I just want to make a comment here.  There is a question as to which is the "best" color of minpin.  In my opinion, it is the color of your dog, or the color that YOU like.  What I like for color might not be what you like.  But ANY COLOR IS ONLY SKIN DEEP.  I have seen beautiful dogs in every color.

Belle and Daughter

This is a two year old blue beauty, a daughter of Amy and Riley.  She has a wonderful dark blue coat, and is just generally beautiful.  She is shown with her black and rust daughter.  (Amy and Riley's grand daughter).

She was sold to Cynthias Pups, and is living in Maryland.  Take a good look at this girl, and you can see that blue is beautiful. 

 

Dilute Red

This little girl is a dilution of the clear red color.  This is shown by the fact that the leather and skin on her body is a blue shade in areas where it would be black on a normal clear red color.  She is registered with AKC as a tan.  In the right lighting it is obvious that there is also a "peachy" shade to the red. 

 

I am presenting here an over simplified list of minpin colors in order of dominance.

Stag red is the most dominant of the minpin colors.  Black and tan or black and rust is next in line, and therefore so is blue and tan.  Chocolate is recessive to stag red and black, and so of course is fawn.  The most recessive color is the clear red or dilute clear red.  This can be confusing, as it sometimes seems backwards.  Two clear reds bred together shouldn't produce much but clear red.  Two chocolates bred together should only produce either chocolate, or occasionally clear red.  And of course if the chocolates are dilute factored, the could also produce fawn or tan. 

A stag red, since it is a dominant color can also produce almost any color if the genes are hidden beneath the dominant stag red color.  Recessive genes are tricky as they hide beneath the dominant genes, but can exhibit themselves in the right combination.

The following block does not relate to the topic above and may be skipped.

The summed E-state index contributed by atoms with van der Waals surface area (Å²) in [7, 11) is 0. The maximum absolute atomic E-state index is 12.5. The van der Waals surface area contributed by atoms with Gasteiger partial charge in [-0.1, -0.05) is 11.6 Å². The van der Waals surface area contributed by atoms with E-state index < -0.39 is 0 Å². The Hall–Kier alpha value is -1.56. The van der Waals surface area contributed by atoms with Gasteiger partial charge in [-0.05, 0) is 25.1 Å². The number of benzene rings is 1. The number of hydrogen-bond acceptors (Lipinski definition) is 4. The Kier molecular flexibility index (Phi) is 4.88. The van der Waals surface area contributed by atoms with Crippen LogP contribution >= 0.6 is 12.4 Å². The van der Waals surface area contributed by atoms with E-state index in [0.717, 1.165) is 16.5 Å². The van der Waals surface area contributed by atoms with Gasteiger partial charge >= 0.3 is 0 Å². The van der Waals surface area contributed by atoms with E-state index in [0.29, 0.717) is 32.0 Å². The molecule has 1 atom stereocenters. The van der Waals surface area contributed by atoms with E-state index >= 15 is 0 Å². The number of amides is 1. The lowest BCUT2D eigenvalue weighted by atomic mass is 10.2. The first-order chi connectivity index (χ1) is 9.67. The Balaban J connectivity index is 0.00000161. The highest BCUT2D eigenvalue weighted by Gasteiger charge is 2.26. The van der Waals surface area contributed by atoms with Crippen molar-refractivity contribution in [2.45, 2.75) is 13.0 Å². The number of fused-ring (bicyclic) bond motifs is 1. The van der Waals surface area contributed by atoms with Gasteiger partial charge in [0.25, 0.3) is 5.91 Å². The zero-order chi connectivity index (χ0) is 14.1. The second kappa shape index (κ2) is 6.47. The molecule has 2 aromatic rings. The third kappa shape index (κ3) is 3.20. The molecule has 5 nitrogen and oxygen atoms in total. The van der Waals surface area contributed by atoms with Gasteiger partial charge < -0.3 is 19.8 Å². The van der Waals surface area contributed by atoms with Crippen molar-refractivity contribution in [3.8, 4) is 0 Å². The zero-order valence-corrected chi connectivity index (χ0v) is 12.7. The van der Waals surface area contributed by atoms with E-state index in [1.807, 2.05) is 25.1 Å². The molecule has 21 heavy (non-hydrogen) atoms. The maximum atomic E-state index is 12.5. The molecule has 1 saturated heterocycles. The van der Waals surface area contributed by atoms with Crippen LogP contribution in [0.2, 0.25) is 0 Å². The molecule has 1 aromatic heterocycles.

A nice little book with an easy to understand section on minpin color genetics is by D. Caroline Coile.  The title is Miniature Pinschers, A Complete Pet Owner's Guide.  This is an inexpensive paperback book that is informative, and easily understood.  It also has lots of nice photos. 

ANOTHER COLOR

 

Once the minpin was shown in blue and a color called harlequin. The harlequin color is called merle in other breeds.  In about 1950 the merle and the blue color was determined to be a fault by the breed club.  In about 1980 it was made to be a disqualification for the show ring. 

As a result of this ruling, the harlequin or merle color has largely become lost to the breed. As it was a semi-dominant gene it was easy to breed away from the color.  The blue, being a recessive, was harder to eliminate from the gene pool.  Nor do I think it should have been eliminated and today has made a comeback.  Care must be taken to breed only good coated dogs.

A small group of breeders has been quietly working to revive the harlequin color into today's minpin.  These dogs, of course, can not be recognized by the AKC, nor the minpin club.  A small pinch of blood from the rat terrier breed was used to bring back the merle color gene, but at present the percentage of pure minpin genetics would be more than 99%, with less than 1% from rat terrier.  In most animals that is considered to be registerable purebred.  In certain dog registries it is considered registerable purebred.  Merle minpins will be registered with the ACR. 

Merle gene is a semi dominant gene, and if it is present can pattern any of the other minpin colors.  Merle is also a semi lethal gene.  Merle should not be bred with merle.  Just a  note to clarify... often merle is hard or impossible to see in red colored dogs.  Dogs that are genetically merle, but don't show it are often called cryptic merle.

For more info on this color, check out the Harlequin page on my website, as well as Seren's page.  Seren is my red merle girl.